A new model of cancer development was believed to have been anticipated while evaluating vitamin D’s preventative effects. This new model called DINOMIT is stated to be quite different from the present model of cancer development. This revelation was alleged to have been made by the investigators from the Moores Cancer Center at the University of California, San Diego.
These investigators were stated to have proposed this new model of cancer development which hinges on the cancerous cells capability to cling on to each other. Although it is not yet certain, but it is believed that vitamin D may succeed in inhibiting the earliest stage of cancer by re-creating intercellular junctions in those tumors which may have an undamaged vitamin D receptor.
Epidemiologist Cedric Garland, DrPH, professor of family and preventive medicine, UC San Diego School of Medicine, says that, “The first event in cancer is loss of communication among cells due to, among other things, low vitamin D and calcium levels. In this new model, we propose that this loss may play a key role in cancer by disrupting the communication between cells that is essential to healthy cell turnover, allowing more aggressive cancer cells to take over.”
It is believed that such a cellular disruption may be credited for resulting in the initial stages of many types of cancers. Seemingly the link between vitamin D and cancer may have been evaluated and established a number of times by innumerable studies which were conducted on the topic.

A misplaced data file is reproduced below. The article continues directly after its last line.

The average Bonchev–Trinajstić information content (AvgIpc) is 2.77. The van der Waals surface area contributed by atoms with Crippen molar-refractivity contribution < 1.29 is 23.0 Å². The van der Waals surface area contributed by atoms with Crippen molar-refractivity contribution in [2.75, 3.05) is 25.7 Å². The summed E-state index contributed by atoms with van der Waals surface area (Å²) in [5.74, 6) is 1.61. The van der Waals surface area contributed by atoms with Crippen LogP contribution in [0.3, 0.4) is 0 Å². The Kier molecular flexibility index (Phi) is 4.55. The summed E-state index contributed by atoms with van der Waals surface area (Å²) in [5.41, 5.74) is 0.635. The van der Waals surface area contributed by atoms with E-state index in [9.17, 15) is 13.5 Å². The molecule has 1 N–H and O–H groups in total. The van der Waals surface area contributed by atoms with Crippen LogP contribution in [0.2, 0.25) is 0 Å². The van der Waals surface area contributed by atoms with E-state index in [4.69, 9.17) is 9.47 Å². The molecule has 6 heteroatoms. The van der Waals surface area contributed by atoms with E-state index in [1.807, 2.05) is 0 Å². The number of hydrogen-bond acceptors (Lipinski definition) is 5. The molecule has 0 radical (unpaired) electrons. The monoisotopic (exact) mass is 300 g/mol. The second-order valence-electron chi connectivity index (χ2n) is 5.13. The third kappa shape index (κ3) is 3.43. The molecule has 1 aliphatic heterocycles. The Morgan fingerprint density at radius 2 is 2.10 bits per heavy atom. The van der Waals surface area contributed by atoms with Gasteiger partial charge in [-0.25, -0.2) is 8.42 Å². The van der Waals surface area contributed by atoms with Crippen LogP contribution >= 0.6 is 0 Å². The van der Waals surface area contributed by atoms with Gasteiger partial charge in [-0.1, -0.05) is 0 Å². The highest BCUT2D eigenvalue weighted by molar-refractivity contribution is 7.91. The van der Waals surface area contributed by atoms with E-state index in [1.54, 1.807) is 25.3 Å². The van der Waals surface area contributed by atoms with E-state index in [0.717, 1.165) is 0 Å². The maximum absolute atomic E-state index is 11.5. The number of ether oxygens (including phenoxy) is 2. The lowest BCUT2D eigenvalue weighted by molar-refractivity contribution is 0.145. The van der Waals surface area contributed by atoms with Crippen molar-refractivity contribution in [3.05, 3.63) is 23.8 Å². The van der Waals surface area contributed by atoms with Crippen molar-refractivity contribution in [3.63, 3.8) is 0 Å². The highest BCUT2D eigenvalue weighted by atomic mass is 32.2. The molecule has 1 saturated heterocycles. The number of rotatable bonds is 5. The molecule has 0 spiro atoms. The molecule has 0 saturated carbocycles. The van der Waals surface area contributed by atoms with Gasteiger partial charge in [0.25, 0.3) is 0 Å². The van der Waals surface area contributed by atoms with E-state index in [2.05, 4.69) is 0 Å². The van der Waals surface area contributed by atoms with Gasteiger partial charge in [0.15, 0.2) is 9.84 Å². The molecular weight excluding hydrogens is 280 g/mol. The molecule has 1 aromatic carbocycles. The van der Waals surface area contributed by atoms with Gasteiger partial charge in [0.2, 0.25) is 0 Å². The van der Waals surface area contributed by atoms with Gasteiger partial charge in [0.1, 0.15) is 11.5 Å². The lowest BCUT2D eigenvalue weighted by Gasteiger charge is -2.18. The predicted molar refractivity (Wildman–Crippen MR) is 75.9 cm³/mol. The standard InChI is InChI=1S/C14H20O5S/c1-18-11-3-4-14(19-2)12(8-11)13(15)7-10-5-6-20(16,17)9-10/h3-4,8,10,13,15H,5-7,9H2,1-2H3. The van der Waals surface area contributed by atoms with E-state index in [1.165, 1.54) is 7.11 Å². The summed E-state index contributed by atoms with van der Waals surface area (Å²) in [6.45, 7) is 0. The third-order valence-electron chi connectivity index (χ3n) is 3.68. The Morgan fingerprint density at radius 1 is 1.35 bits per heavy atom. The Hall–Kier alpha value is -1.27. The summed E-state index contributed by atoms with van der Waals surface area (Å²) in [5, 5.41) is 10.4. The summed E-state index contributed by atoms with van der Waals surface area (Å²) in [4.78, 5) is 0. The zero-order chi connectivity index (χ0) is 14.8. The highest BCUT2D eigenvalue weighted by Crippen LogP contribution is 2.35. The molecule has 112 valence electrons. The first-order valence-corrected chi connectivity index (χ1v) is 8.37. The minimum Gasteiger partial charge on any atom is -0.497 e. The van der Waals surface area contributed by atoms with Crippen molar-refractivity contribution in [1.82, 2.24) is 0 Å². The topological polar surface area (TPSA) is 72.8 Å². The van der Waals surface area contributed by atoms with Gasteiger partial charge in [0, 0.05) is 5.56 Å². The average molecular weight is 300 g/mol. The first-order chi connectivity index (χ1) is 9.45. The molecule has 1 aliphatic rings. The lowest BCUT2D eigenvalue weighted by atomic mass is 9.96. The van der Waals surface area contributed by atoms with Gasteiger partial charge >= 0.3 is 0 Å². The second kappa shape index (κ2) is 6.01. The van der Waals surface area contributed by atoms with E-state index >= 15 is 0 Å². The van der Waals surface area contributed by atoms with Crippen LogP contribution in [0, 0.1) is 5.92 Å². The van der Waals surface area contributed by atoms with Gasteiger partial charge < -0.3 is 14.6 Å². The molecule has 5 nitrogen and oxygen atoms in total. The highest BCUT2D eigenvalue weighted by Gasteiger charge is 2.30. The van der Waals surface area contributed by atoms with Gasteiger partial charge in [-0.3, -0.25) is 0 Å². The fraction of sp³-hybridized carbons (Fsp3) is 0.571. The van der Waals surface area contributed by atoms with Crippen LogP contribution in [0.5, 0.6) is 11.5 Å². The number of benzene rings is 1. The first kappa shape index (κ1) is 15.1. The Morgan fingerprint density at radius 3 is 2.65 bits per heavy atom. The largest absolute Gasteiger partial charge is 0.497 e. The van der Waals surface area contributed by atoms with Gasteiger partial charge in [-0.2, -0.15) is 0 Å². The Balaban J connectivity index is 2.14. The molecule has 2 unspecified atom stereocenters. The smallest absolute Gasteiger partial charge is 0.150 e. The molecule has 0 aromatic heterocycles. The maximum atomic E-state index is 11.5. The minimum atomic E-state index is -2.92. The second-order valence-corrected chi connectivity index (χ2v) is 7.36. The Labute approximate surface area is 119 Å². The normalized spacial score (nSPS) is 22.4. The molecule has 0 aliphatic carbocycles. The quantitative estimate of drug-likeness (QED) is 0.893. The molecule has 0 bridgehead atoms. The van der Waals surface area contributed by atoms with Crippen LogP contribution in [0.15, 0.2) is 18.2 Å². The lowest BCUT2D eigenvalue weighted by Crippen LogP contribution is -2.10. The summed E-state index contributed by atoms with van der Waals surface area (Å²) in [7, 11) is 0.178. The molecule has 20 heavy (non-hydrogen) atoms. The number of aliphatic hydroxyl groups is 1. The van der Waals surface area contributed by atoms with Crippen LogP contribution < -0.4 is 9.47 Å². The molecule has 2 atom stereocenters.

Garland further explains that, “Competition and natural selection among disjoined cells within a tissue compartment, such as might occur in the breast’s terminal ductal lobular unit, for example, are the engine of cancer. The DINOMIT model provides new avenues for preventing and improving the success of cancer treatment.”
Various experts apparently presume that in a tissue, cells may cling to each other with the help of sufficient amounts of vitamin D. However in the absence of adequate amount of vitamin D these cells may no longer be able to cling to each other. Along with losing their stickiness they may even lose their differentiated-cell like character and turn into a stem-cell like state.
Allegedly vitamin D may be derived through a number of ways including through foodstuffs and supplements. Though a deeper analysis may be required to confirm these findings, the investigators have suggested people to get their level of vitamin D tested during their yearly health check-ups.
These findings were published online in Annals of Epidemiology.